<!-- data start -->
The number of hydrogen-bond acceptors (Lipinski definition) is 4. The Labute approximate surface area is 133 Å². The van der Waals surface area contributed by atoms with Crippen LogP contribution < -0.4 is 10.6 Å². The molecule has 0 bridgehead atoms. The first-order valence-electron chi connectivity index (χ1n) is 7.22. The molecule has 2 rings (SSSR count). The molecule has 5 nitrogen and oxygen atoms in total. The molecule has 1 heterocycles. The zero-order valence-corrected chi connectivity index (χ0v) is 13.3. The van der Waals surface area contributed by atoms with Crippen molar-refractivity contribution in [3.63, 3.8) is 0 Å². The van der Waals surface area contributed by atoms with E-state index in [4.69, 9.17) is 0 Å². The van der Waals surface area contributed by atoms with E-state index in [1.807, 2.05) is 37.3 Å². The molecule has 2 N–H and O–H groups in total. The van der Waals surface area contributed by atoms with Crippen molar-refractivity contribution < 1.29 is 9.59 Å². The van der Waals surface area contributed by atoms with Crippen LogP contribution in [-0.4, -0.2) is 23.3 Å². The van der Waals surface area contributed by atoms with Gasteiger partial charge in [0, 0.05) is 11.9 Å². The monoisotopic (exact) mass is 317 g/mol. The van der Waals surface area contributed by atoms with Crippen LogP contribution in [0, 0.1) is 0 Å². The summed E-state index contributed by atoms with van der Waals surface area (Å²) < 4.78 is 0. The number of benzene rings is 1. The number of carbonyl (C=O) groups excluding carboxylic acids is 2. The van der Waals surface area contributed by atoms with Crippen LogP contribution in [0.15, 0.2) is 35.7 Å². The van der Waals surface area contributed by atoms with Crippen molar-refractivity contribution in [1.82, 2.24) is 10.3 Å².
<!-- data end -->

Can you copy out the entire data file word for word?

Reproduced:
The number of hydrogen-bond acceptors (Lipinski definition) is 4. The Labute approximate surface area is 133 Å². The van der Waals surface area contributed by atoms with Crippen LogP contribution < -0.4 is 10.6 Å². The molecule has 0 bridgehead atoms. The first-order valence-electron chi connectivity index (χ1n) is 7.22. The molecule has 2 rings (SSSR count). The molecule has 5 nitrogen and oxygen atoms in total. The molecule has 1 heterocycles. The zero-order valence-corrected chi connectivity index (χ0v) is 13.3. The van der Waals surface area contributed by atoms with Crippen molar-refractivity contribution in [3.63, 3.8) is 0 Å². The van der Waals surface area contributed by atoms with E-state index in [4.69, 9.17) is 0 Å². The van der Waals surface area contributed by atoms with E-state index in [1.807, 2.05) is 37.3 Å². The molecule has 2 N–H and O–H groups in total. The van der Waals surface area contributed by atoms with Crippen molar-refractivity contribution < 1.29 is 9.59 Å². The van der Waals surface area contributed by atoms with Crippen LogP contribution in [-0.4, -0.2) is 23.3 Å². The van der Waals surface area contributed by atoms with Gasteiger partial charge in [0, 0.05) is 11.9 Å². The monoisotopic (exact) mass is 317 g/mol. The van der Waals surface area contributed by atoms with Crippen LogP contribution in [0, 0.1) is 0 Å². The summed E-state index contributed by atoms with van der Waals surface area (Å²) < 4.78 is 0. The number of benzene rings is 1. The number of carbonyl (C=O) groups excluding carboxylic acids is 2. The van der Waals surface area contributed by atoms with Crippen LogP contribution in [0.15, 0.2) is 35.7 Å². The van der Waals surface area contributed by atoms with Crippen molar-refractivity contribution in [1.82, 2.24) is 10.3 Å².